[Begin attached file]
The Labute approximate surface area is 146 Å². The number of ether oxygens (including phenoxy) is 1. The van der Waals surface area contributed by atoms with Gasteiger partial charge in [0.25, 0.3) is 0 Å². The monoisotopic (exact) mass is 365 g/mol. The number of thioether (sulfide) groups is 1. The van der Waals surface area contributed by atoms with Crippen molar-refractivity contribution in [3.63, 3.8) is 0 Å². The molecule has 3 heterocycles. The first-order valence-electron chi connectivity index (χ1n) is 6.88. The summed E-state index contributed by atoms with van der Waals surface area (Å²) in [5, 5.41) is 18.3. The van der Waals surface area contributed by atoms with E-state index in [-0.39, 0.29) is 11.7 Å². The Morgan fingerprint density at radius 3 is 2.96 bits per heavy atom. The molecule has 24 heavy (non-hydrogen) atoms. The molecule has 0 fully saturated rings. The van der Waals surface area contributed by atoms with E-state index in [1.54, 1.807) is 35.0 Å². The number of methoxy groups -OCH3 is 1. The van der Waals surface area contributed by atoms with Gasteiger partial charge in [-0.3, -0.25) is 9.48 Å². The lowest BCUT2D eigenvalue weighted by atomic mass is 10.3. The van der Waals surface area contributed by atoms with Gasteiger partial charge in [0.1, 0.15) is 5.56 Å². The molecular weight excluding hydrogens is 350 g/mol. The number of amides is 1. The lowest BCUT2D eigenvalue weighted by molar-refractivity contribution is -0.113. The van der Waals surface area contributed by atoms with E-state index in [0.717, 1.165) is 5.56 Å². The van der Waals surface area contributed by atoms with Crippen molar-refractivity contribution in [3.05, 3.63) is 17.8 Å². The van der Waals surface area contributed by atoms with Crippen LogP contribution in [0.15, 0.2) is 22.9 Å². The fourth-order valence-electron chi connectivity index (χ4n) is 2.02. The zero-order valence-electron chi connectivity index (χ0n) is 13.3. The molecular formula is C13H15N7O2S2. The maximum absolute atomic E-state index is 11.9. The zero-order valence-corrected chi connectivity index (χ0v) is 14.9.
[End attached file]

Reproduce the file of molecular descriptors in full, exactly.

The Labute approximate surface area is 146 Å². The number of ether oxygens (including phenoxy) is 1. The van der Waals surface area contributed by atoms with Gasteiger partial charge in [0.25, 0.3) is 0 Å². The monoisotopic (exact) mass is 365 g/mol. The number of thioether (sulfide) groups is 1. The van der Waals surface area contributed by atoms with Crippen molar-refractivity contribution in [3.63, 3.8) is 0 Å². The molecule has 3 heterocycles. The first-order valence-electron chi connectivity index (χ1n) is 6.88. The summed E-state index contributed by atoms with van der Waals surface area (Å²) in [5, 5.41) is 18.3. The van der Waals surface area contributed by atoms with E-state index in [-0.39, 0.29) is 11.7 Å². The Morgan fingerprint density at radius 3 is 2.96 bits per heavy atom. The molecule has 24 heavy (non-hydrogen) atoms. The molecule has 0 fully saturated rings. The van der Waals surface area contributed by atoms with E-state index in [1.54, 1.807) is 35.0 Å². The number of methoxy groups -OCH3 is 1. The van der Waals surface area contributed by atoms with Gasteiger partial charge in [-0.3, -0.25) is 9.48 Å². The lowest BCUT2D eigenvalue weighted by atomic mass is 10.3. The van der Waals surface area contributed by atoms with Gasteiger partial charge in [0.1, 0.15) is 5.56 Å². The molecular weight excluding hydrogens is 350 g/mol. The number of amides is 1. The lowest BCUT2D eigenvalue weighted by molar-refractivity contribution is -0.113. The van der Waals surface area contributed by atoms with E-state index in [0.717, 1.165) is 5.56 Å². The van der Waals surface area contributed by atoms with Crippen molar-refractivity contribution in [3.05, 3.63) is 17.8 Å². The van der Waals surface area contributed by atoms with Crippen LogP contribution in [0.15, 0.2) is 22.9 Å². The fourth-order valence-electron chi connectivity index (χ4n) is 2.02. The zero-order valence-electron chi connectivity index (χ0n) is 13.3. The molecular formula is C13H15N7O2S2. The maximum absolute atomic E-state index is 11.9. The zero-order valence-corrected chi connectivity index (χ0v) is 14.9.